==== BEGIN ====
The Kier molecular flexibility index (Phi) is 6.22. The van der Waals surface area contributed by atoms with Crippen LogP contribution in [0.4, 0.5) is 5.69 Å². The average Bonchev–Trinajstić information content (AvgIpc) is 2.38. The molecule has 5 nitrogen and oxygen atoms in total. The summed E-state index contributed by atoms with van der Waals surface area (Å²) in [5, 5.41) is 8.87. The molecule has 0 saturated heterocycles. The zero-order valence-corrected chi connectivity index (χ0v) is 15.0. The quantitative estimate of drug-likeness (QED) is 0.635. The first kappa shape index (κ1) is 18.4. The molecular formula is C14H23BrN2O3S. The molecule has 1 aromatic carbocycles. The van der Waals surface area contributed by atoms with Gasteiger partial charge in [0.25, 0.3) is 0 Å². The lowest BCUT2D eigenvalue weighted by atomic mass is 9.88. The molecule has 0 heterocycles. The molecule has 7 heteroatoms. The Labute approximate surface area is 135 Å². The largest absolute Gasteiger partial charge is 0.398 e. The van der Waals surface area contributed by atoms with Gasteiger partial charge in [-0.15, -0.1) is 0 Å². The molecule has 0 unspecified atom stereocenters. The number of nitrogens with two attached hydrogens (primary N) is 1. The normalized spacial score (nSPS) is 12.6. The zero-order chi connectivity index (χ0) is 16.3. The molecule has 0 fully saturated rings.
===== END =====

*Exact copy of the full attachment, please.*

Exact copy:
The Kier molecular flexibility index (Phi) is 6.22. The van der Waals surface area contributed by atoms with Crippen LogP contribution in [0.4, 0.5) is 5.69 Å². The average Bonchev–Trinajstić information content (AvgIpc) is 2.38. The molecule has 5 nitrogen and oxygen atoms in total. The summed E-state index contributed by atoms with van der Waals surface area (Å²) in [5, 5.41) is 8.87. The molecule has 0 saturated heterocycles. The zero-order valence-corrected chi connectivity index (χ0v) is 15.0. The quantitative estimate of drug-likeness (QED) is 0.635. The first kappa shape index (κ1) is 18.4. The molecular formula is C14H23BrN2O3S. The molecule has 1 aromatic carbocycles. The van der Waals surface area contributed by atoms with Gasteiger partial charge in [0.25, 0.3) is 0 Å². The lowest BCUT2D eigenvalue weighted by atomic mass is 9.88. The molecule has 0 heterocycles. The molecule has 7 heteroatoms. The Labute approximate surface area is 135 Å². The largest absolute Gasteiger partial charge is 0.398 e. The van der Waals surface area contributed by atoms with Gasteiger partial charge in [-0.15, -0.1) is 0 Å². The molecule has 0 unspecified atom stereocenters. The number of nitrogens with two attached hydrogens (primary N) is 1. The normalized spacial score (nSPS) is 12.6. The zero-order chi connectivity index (χ0) is 16.3. The molecule has 0 fully saturated rings.